At the end of 2010, Baird held its first ever Clean Technology Conference in San Francisco, where a panel consisting of dedicated analysts and experts from Baird’s Clean Technology Equity Research, Policy Analysis and Investment Banking teams provided their perspectives on the current state of the sector as well as their outlook for 2011. Key observations are summarized below:
The Changing Political Environment in the United States
- The 112th Congress will face incredible pressure, particularly on the new Republican leadership in the House, to provide more fiscal stewardship and offset continuation of tax incentives.
- Addressing environment and energy efficiency tax credits could result in changes to preferential tax treatment currently enjoyed by the oil and natural gas sector, a difficult proposition with a Republican House.
- The Environmental Protection Agency will roll out final versions of pending air pollution rules, coal ash disposal rules, and a proposed rule for cooling water, in the spring of 2011. These new requirements will force retirements of older, less efficient, coal-fired power plants while opening the door for renewables, energy efficiency and natural gas-fired capacity to become larger components of the U.S. electricity portfolio.
- The change in the leadership on the House Energy Committee should bring additional oversight hearings for the EPA.
- Congress could make progress by moving away from discussions of utility regulation and renewable power to focus more aggressively on natural gas vehicle incentives, bio-fuels and electric vehicles. These areas tend to be less politically charged and could represent an opportunity to rally on common ground.
Clean Technology and the Broader Economy
- In the wake of the global economic crisis, the largest macroeconomic concern continues to be the availability of capital to get programs and projects off the ground. Many investors and companies have re-evaluated plans to bring technologies to market with an eye toward more efficient use of capital.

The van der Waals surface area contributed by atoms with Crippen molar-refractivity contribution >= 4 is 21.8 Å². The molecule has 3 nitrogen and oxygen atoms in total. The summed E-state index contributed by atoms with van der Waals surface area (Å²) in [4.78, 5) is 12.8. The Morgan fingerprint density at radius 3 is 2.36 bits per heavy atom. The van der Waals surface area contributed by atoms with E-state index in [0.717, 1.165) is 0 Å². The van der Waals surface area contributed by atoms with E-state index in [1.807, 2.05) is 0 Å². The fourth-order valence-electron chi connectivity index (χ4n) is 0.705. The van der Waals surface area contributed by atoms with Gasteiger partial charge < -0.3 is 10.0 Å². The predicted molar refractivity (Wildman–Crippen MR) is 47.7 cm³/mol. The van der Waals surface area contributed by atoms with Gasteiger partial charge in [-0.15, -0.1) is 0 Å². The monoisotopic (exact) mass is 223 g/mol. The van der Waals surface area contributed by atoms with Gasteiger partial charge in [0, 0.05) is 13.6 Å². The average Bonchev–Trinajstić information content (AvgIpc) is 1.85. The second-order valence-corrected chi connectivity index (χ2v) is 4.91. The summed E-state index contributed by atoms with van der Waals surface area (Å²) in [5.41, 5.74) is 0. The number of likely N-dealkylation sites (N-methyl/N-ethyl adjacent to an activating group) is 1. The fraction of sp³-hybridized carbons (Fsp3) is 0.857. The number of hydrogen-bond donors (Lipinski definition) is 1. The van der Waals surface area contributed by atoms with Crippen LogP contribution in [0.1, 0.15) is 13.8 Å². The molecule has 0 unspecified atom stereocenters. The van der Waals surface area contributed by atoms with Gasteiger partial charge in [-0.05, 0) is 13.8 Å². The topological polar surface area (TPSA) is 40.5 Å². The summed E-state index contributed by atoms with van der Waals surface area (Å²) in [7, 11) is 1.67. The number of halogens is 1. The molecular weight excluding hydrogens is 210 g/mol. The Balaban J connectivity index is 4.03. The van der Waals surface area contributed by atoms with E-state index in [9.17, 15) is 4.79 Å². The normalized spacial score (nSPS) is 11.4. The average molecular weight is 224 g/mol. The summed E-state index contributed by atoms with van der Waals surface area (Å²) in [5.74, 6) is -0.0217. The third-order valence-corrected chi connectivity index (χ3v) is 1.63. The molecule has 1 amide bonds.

- Another major macroeconomic factor is commodity pricing. Oil has been quite resilient in terms of price. But more importantly, here in the US our natural gas prices dictate electricity prices. The marginal price of electricity factors into the economic viability of many new technologies within renewable, and it also affects the ability to get these projects financed, up and running. In recent years, policy has acted as a buffer against that negative price factor.
- The last macro factor to keep in mind is the impact of subsidy programs across all subsectors of clean technology. Governments deciding and changing policy have created volatility in stock performance and in the business models these companies employ. While subsidy programs have helped jumpstart the industry in various markets around the world, we do expect them to disappear at some point – something companies should be prepared for.
- The solar sub-sector could see additional growth in 2011. There are still substantial government programs globally that allow for very high volumes. It won’t be the same kind of growth we saw in 2010.
Investment Outlook and Opportunities
- Broadly speaking, the past couple of years have been tough for the IPO markets in general, and Clean Technologyhas been no exception. But we saw an uptick late in 2010. We believe there is a pent up supply of high quality private clean tech companies.
- M&A activity is increasing and we believe it will continue to increase. There are many strong companies that have not only been looking at acquisitions, they have made acquisitions or established partnerships through minority equity investments in Clean Tech companies. Meanwhile, the big technology providers are clearly very active in building their presence within the sector.
- We see 2011 as a time when companies within this sector can start to achieve some of their goals.